Muscadine Lines: A Southern Journal

Lacking Experience of Sophistication; Naive

Kim Blevins-Relleva

That Sunday was a sweltering hot day in my small town. The air was still and choked with humidity. There was no movement on the sidewalks around the downtown square. I sat, uncomfortable in my thin shirt and denim cutoffs, with my back to the smooth metal Coke machine on the porch of the hardware store. Inside the store, I could hear the whirring of the ceiling fans and the faint crackle of the radio behind the counter. My brother Rob was inside the hardware store, working extra for Mr. Hines. I peeled my shirt off my stomach and wished for change for a cold drink.
The rumble of a truck engine sliced through the heated day. Dust flew in a thick, red wake behind the rattling vehicle. I watched as the truck pulled to a stop in front of the store. The driver climbed out and he was the most beautiful man I had ever seen. I stared unabashedly at his dark face. His skin was a deep, dark hue that looked cool in the midst of the heated afternoon. He climbed the steps to the porch and his eyes met mine. 

“Good afternoon,” he quietly intoned in a voice rich and velvety. His accent was peculiar and the gaze from his eyes was steady and even. He looked me directly in the eyes. 

“Hallo,” I mumbled, scurrying my feet across the planks of the porch and dipping my head behind the sanctuary of my knees. The man strode inside the store quiet as a cat. I turned and squatted on my knees to peer inside the shadowy store. Mr. Hines and my brother were behind the counter, stocking shelves. The man approached the counter and I saw Rob’s face register surprise at the sight of this dark-skinned man. 

“Whacha want Uncle?” My brother sneered at the man. Mr. Hines did not acknowledge the man. He kept stacking cans of mineral oil on the shelf.

“Cat gotcher tung?” 

Rob’s voice was menacing. Mr. Hinds still did not turn.

“I would like to purchase some nails, please. A sack of one hundred.” 

The man’s voice was still rich and even, and it moved through the air like a live animal, reaching out to touch Rob. He visibly started and grabbed the counter.

“I ain’t selling nuthin’ to no nigger on a Sunday. This here’s God’s day. No time for tradin’, ‘specially with a dark ole nigger.”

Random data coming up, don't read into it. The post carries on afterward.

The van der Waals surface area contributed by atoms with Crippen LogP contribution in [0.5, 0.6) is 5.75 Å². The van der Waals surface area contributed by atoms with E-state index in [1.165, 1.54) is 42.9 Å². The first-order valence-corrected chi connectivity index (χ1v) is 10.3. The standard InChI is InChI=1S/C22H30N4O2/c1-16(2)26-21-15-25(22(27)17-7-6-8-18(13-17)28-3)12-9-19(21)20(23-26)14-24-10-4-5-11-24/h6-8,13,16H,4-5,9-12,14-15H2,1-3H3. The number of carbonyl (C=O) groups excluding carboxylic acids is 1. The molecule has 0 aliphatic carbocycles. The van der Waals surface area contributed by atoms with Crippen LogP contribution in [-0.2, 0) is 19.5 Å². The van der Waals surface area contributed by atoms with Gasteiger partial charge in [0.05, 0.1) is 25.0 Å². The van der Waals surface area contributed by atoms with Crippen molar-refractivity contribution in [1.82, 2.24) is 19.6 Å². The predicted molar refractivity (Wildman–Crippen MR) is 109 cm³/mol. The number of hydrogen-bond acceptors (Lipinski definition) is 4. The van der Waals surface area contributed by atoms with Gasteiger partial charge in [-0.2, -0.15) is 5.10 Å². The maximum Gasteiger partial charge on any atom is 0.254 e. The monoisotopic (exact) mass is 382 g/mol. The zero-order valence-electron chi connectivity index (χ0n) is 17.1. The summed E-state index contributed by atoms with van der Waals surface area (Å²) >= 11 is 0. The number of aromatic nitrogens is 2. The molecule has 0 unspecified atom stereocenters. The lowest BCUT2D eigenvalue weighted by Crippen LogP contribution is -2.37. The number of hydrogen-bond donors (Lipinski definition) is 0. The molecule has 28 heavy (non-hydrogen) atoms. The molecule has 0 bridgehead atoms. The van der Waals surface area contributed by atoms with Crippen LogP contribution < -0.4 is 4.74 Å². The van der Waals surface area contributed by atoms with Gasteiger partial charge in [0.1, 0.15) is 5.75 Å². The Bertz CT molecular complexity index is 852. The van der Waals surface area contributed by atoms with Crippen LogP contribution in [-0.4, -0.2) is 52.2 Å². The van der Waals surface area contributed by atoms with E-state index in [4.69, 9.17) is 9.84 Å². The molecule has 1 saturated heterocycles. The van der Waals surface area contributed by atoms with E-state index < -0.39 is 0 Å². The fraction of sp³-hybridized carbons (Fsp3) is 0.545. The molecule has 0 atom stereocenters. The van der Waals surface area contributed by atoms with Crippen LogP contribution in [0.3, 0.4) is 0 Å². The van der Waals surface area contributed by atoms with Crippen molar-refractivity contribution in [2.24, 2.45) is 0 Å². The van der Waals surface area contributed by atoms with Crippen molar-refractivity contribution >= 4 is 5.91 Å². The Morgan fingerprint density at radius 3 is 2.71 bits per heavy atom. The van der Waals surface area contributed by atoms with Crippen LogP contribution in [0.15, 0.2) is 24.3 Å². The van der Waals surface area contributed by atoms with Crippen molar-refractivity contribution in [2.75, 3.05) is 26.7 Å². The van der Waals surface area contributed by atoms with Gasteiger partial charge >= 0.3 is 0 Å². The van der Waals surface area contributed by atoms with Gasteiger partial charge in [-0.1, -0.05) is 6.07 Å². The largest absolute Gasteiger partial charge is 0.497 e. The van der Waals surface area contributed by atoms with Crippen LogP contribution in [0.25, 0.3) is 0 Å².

I pulled myself down beneath the window. I had heard Rob talk this way a thousand times before in my life, either to black people or about them with his friends and with our family. But this time, I felt a feeling so strange, so profoundly new that I couldn’t figure out what I was feeling. With a flash as cooling as a breeze, I realized I felt shame. 

“No sales on Sunday,” I heard Mr. Hines say. He was curt and abrupt. 

“Good afternoon, then.” 

I assumed my original position, back to the cool metal soda machine. The man walked onto the porch. He looked at me again. Directly looked at me in a way that nobody ever did. Not my tired mama, who was always too busy cooking for the borders and yelling at all of us kids to ever look me in the eyes. Not like Rob, whose squinty, beady eyes only lingered on you before he walloped you upside the head or told you to scram. No, he looked at me like he really saw me, Verdant Mae Scroggins, not just a nuisance of a kid. He smiled.

“Hot day, isn’t it?” He inquired gently and pleasantly. I found courage I never knew I had and I answered clearly, “Yes, it shore is. My name is Verdant.”

“Verdant!” he exclaimed with surprise. “What a beautiful name. Lush and green. Your name is a beautiful field, covered in the softest green grass that sparkles with dew.”

My eyes were round and large. I stared at the man’s face. My mama had named me after a road in town off Church Street: Verdant Avenue. I had no idea my name meant something. I felt rocked to the soles of my bare feet. I wanted to grab this man’s hand and ask him what else he knew, what else I meant but as I stared in wonder he reached into his pocket and handed me a nickel. 

“Have a drink. With a name like Verdant, you must remain cool so you can remain a metaphor for lush, green vegetation.”

He smiled and walked down the steps to his truck. The engine rumbled to life and the dust flew as the truck broke the silence of the day. I looked at the shiny nickel in the palm of my hand. I clenched my fist around the coin and knew for certain there was more to Verdant for me to discover. In the distance, I heard the deep rumble of thunder. Rain was coming to break the spell of the day, to wash the air clean and provide a brief respite from the sweltering Alabama summertime that was my life. I jumped off the porch and headed toward the inevitable storm.


Kim Blevins-Relleva is a writer, Holocaust scholar, and a Montessori middle school teacher. She teaches history, literature, and writing at Abintra Montessori School. She lives in Nashville with her husband and two sons. 

© Kim Blevins-Relleva

Muscadine Lines: A Southern Journal ISSN 1554-8449, Copyright © 2004-2012